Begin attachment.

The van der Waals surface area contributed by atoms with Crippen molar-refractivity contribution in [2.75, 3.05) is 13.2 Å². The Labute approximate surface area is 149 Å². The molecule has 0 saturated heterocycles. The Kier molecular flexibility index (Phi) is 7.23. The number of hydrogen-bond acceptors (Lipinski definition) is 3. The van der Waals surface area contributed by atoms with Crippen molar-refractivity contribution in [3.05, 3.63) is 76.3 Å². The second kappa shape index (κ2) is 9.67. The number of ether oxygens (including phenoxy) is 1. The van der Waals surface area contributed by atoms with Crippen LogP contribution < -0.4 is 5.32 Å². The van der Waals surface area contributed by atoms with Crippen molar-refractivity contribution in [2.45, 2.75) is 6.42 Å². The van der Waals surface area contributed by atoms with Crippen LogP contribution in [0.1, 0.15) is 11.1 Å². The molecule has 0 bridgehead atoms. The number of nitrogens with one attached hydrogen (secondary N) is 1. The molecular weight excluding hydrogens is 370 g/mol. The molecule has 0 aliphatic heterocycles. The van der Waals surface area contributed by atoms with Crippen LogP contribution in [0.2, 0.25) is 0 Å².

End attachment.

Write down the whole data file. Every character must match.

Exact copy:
The van der Waals surface area contributed by atoms with Crippen molar-refractivity contribution in [2.75, 3.05) is 13.2 Å². The Labute approximate surface area is 149 Å². The molecule has 0 saturated heterocycles. The Kier molecular flexibility index (Phi) is 7.23. The number of hydrogen-bond acceptors (Lipinski definition) is 3. The van der Waals surface area contributed by atoms with Crippen molar-refractivity contribution in [3.05, 3.63) is 76.3 Å². The second kappa shape index (κ2) is 9.67. The number of ether oxygens (including phenoxy) is 1. The van der Waals surface area contributed by atoms with Crippen LogP contribution < -0.4 is 5.32 Å². The van der Waals surface area contributed by atoms with Crippen molar-refractivity contribution in [2.45, 2.75) is 6.42 Å². The van der Waals surface area contributed by atoms with Crippen LogP contribution in [0.1, 0.15) is 11.1 Å². The molecule has 0 bridgehead atoms. The number of nitrogens with one attached hydrogen (secondary N) is 1. The molecular weight excluding hydrogens is 370 g/mol. The molecule has 0 aliphatic heterocycles. The van der Waals surface area contributed by atoms with Crippen LogP contribution in [0.2, 0.25) is 0 Å².